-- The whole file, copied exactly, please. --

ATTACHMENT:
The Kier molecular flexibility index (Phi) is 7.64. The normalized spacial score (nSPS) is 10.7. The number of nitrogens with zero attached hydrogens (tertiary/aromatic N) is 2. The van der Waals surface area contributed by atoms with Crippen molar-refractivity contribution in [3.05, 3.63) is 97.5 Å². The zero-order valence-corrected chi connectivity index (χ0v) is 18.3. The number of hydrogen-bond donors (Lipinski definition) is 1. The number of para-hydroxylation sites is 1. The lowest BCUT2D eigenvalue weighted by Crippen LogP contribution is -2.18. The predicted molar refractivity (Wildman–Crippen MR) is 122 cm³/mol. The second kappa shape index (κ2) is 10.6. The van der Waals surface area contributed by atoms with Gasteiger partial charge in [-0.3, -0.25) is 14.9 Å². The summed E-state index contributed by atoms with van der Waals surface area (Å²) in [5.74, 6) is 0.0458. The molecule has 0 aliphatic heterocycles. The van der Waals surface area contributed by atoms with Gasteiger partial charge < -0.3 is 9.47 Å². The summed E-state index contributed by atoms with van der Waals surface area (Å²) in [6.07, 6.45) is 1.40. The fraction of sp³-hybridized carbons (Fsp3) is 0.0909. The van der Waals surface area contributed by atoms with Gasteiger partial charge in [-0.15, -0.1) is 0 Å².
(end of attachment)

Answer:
The Kier molecular flexibility index (Phi) is 7.64. The normalized spacial score (nSPS) is 10.7. The number of nitrogens with zero attached hydrogens (tertiary/aromatic N) is 2. The van der Waals surface area contributed by atoms with Crippen molar-refractivity contribution in [3.05, 3.63) is 97.5 Å². The zero-order valence-corrected chi connectivity index (χ0v) is 18.3. The number of hydrogen-bond donors (Lipinski definition) is 1. The number of para-hydroxylation sites is 1. The lowest BCUT2D eigenvalue weighted by Crippen LogP contribution is -2.18. The predicted molar refractivity (Wildman–Crippen MR) is 122 cm³/mol. The second kappa shape index (κ2) is 10.6. The van der Waals surface area contributed by atoms with Gasteiger partial charge in [-0.3, -0.25) is 14.9 Å². The summed E-state index contributed by atoms with van der Waals surface area (Å²) in [5.74, 6) is 0.0458. The molecule has 0 aliphatic heterocycles. The van der Waals surface area contributed by atoms with Gasteiger partial charge < -0.3 is 9.47 Å². The summed E-state index contributed by atoms with van der Waals surface area (Å²) in [6.07, 6.45) is 1.40. The fraction of sp³-hybridized carbons (Fsp3) is 0.0909. The van der Waals surface area contributed by atoms with Gasteiger partial charge in [-0.15, -0.1) is 0 Å².